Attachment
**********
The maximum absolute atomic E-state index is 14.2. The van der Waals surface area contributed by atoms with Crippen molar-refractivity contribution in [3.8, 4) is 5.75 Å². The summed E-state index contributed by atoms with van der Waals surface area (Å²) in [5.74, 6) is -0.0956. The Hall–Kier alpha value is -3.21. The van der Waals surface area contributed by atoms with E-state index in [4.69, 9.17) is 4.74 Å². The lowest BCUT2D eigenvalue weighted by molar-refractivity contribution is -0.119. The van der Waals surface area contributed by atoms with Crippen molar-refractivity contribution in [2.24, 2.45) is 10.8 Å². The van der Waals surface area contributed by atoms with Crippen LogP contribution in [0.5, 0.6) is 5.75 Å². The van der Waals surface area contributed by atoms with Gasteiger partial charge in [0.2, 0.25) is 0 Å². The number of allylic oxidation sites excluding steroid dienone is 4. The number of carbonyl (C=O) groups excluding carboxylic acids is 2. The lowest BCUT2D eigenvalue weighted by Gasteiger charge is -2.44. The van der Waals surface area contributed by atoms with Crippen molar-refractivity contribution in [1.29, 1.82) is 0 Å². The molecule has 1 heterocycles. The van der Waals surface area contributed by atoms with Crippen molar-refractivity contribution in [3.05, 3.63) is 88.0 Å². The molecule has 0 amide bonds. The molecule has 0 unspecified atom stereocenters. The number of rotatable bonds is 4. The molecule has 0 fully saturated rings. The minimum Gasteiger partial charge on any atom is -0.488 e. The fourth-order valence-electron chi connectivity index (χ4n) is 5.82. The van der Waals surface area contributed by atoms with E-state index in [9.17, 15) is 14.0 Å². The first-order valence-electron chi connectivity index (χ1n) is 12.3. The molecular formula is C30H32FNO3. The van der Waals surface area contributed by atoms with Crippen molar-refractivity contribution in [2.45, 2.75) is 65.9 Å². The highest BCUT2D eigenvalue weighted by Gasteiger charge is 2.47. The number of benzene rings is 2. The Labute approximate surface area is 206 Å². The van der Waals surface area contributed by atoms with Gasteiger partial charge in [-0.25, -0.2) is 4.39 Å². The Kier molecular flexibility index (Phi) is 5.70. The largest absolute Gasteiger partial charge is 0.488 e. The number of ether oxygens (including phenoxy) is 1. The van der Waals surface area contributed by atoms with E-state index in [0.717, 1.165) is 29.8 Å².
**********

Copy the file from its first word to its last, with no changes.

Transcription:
The maximum absolute atomic E-state index is 14.2. The van der Waals surface area contributed by atoms with Crippen molar-refractivity contribution in [3.8, 4) is 5.75 Å². The summed E-state index contributed by atoms with van der Waals surface area (Å²) in [5.74, 6) is -0.0956. The Hall–Kier alpha value is -3.21. The van der Waals surface area contributed by atoms with E-state index in [4.69, 9.17) is 4.74 Å². The lowest BCUT2D eigenvalue weighted by molar-refractivity contribution is -0.119. The van der Waals surface area contributed by atoms with Crippen molar-refractivity contribution in [2.24, 2.45) is 10.8 Å². The van der Waals surface area contributed by atoms with Crippen LogP contribution in [0.5, 0.6) is 5.75 Å². The van der Waals surface area contributed by atoms with Gasteiger partial charge in [0.2, 0.25) is 0 Å². The number of allylic oxidation sites excluding steroid dienone is 4. The number of carbonyl (C=O) groups excluding carboxylic acids is 2. The lowest BCUT2D eigenvalue weighted by Gasteiger charge is -2.44. The van der Waals surface area contributed by atoms with Crippen molar-refractivity contribution in [1.29, 1.82) is 0 Å². The molecule has 1 heterocycles. The van der Waals surface area contributed by atoms with Crippen molar-refractivity contribution in [3.05, 3.63) is 88.0 Å². The molecule has 0 amide bonds. The molecule has 0 unspecified atom stereocenters. The number of rotatable bonds is 4. The molecule has 0 fully saturated rings. The minimum Gasteiger partial charge on any atom is -0.488 e. The fourth-order valence-electron chi connectivity index (χ4n) is 5.82. The van der Waals surface area contributed by atoms with E-state index in [9.17, 15) is 14.0 Å². The first-order valence-electron chi connectivity index (χ1n) is 12.3. The molecular formula is C30H32FNO3. The van der Waals surface area contributed by atoms with Crippen molar-refractivity contribution in [2.45, 2.75) is 65.9 Å². The highest BCUT2D eigenvalue weighted by Gasteiger charge is 2.47. The number of benzene rings is 2. The Labute approximate surface area is 206 Å². The van der Waals surface area contributed by atoms with Gasteiger partial charge in [-0.25, -0.2) is 4.39 Å². The Kier molecular flexibility index (Phi) is 5.70. The largest absolute Gasteiger partial charge is 0.488 e. The number of ether oxygens (including phenoxy) is 1. The van der Waals surface area contributed by atoms with E-state index in [0.717, 1.165) is 29.8 Å².